The Hippolytus was part of only five trilogies for which Euripides was awarded first prize. One of the reasons for the success of this play may be that the Hippolytus is far more traditional in structure than many other Euripidean tragedies. For example, both Theseus and Hippolytus himself follow the pattern of the tragic hero described by Aristotle in Poetics: They are neither perfectly good nor purely evil but, while generally virtuous, suffer because of a flaw in character or by committing some mistake. Moreover, the play’s emphasis upon the need for restraint in all human endeavor echoes the sentiment of the widely quoted Greek proverb, “Nothing too much.” Theseus and Hippolytus are thus guilty of hubris (usually defined as excessive pride, insolence, and self-righteousness), which would have been regarded, even by the most conservative of Euripides’ critics, as a fatal flaw of character.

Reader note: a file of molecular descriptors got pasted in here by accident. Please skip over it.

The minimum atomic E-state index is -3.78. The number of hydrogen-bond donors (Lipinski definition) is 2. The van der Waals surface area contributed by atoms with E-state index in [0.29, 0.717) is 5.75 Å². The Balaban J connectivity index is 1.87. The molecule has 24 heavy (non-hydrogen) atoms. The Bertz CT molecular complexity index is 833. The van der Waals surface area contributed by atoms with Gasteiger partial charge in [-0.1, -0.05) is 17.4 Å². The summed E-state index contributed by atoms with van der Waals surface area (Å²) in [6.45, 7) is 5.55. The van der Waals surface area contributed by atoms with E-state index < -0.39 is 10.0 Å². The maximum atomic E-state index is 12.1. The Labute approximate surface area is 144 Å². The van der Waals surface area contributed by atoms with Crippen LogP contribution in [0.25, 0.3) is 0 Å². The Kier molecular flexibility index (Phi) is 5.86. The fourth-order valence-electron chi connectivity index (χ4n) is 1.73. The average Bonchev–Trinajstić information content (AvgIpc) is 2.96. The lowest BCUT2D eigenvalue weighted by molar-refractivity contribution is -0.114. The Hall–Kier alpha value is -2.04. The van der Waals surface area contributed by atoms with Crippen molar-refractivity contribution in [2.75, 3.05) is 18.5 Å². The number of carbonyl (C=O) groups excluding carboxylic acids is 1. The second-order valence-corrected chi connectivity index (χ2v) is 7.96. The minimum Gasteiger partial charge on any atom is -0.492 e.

Nevertheless, Euripides has made several important innovations in this work. First, his view of the gods is not at all the same as that found in traditional Greek religion. Aphrodite and Artemis, although they appear on stage in human form, are largely personifications of lust and chastity. It is the conflict between these competing forces that brings about the tragedy of Phaedra and Hippolytus; the inability of these characters to find a balance between the desires represented by Aphrodite and the goals represented by Artemis...
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